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How Education, Oil, and Corporate Taxes Impact Future American Business

offshore oil platform
Although the U.S. has oil reserves offshore and inland, Dr. Timothy Nash says developing alternative energy sources will extend the usefulness of petroleum beyond gasoline and foster economic stability.

Entrepreneurs, such as SEMA members, have historically helped the United States become the greatest economy in the world, according to Dr. Timothy Nash, associate professor of economics and business at Northwood University.

Nash, also an associate professor of economics and public policy at the DeVos graduate school, hosted a seminar on the global U.S. economy at the 2009 SEMA Show discussing the impact of education, rising oil prices and corporate taxation policies.

Joseph Schumpeter, author of Capitalism, Socialism and Democracy, argued in the '40s that capitalism had fed and clothed more people and raised the standard of living for more people than all of the combined economic systems throughout history.

But he warned capitalism would sow the seeds of destruction for those who benefited most from it. Jealousy, envy and a lack of understanding about business would lead to the decline of a capitalist system. This prediction is not imminent, Nash said, but there are things Americans need to do to ensure the survival of the country and its economic model.

The United States is becoming a more educated economy and the cornerstone of a successful economy is intellectual capital or the ability to conceive new products and ideas and bring them to fruition.

“Today, only 24% of the American population has a bachelors degree or higher," Nash noted. "There is a strong correlation between education and per capita gross domestic product (GDP). China is becoming a much more educated and productive population."

Nash suggests entrepreneurs re-evaluate their businesses and ask what they can do to reinvent themselves and how they can become a more technologically driven, consumer-oriented company. The U.S. economy is three times the size of China and more than four times the size of Japan, but the world is changing. The rest of the world is becoming freer and more innovative, and trying to duplicate the American dream in their own countries.

Oil Dependency
The United States is the largest consumer of oil in the world, Nash added. When oil prices are up, the auto industry and aftermarket suffer. Oil went from a record high of $147.28 per barrel on July 12, 2008 to just below $35 in December 2008.

“The trigger to every price increase is conflict,” said Nash. “As we move from the surge under President Bush to a strong effort by President Obama to bring peace to Iraq and Afghanistan, we’re going to see oil settle in a non-conflict-based price of $40–$60 per barrel, taking into consideration the increased oil demand from the emerging economies (Brazil, India, Russia and China).”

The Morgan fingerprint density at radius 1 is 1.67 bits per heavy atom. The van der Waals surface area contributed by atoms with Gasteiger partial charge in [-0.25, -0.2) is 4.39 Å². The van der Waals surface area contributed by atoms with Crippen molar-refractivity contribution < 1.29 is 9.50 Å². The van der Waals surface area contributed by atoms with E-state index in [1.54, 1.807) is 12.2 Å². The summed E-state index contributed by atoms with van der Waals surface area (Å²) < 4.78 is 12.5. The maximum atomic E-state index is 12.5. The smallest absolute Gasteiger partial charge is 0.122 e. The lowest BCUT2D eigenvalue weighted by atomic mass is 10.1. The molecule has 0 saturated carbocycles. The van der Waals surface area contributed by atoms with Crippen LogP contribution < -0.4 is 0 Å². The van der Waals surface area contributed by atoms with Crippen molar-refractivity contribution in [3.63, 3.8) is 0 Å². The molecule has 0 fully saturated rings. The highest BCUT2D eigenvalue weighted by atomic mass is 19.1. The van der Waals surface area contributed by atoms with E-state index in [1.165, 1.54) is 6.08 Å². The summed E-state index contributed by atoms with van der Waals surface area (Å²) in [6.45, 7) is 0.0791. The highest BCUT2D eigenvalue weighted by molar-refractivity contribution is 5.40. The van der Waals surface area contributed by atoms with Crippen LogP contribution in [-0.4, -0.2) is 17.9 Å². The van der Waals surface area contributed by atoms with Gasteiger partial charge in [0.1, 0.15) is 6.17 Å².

Americans are highly dependent on petroleum and natural gas and have made it difficult to increase our dependency on clean coal where the technology is available because of our country’s environmental positions, according to Nash. The technology for renewable energy is not there yet but it’s not going to make up for oil, natural gas or coal in the short-term. And even though the United States is the largest producer of nuclear energy in the world, it’s only 8.4% of our GDP, whereas in France, nuclear power is 45% of its GDP. Countries that have oil reserves and may want to harm us cannot threaten France the way they threaten the U.S. because a large portion of their energy is from nuclear power, according to Dr. Nash.

“In addition, most Americans don’t realize that oil is used in synthetic fibers, which is about 25% of our clothing," Nash said. "It is a derivative in about 60% of our pharmaceuticals, so we need to look more rationally at alternate energy policies the way many of our friends and competitors around the world do. We say Europeans are more environmental than us, yet the English and Norwegians produce oil off floating oil derricks in some of the roughest waters in the world in the North Sea, yet we have a problem doing so off the coast of California and Virginia. There’s more shale oil in Montana, Wyoming and Colorado than there is in Saudi Arabia and Kuwait combined, but we make it difficult to recover it. The demand for oil is more than just the auto industry. The more we have alternate supplies of energy in other areas, the more we can use oil for other areas beyond gasoline.”

China rush hour
China is poised to be the largest single market in the global automotive economy by 2020, says Nash.

On the Rebound?
The world economy is just over $70 trillion and in 2009, for the first time in recorded history, the global economy was actually negative, despite strong growth in China, according to Nash. The U.S. economy is recovering from what he calls “the tale of two Octobers.” In October 2007, the Dow Jones industrial average was just over 14,000 and by October 2008, it had fallen to below 8,000 and would eventually fall to 6,500. Now it is beginning to rebound, and it is above 10,000.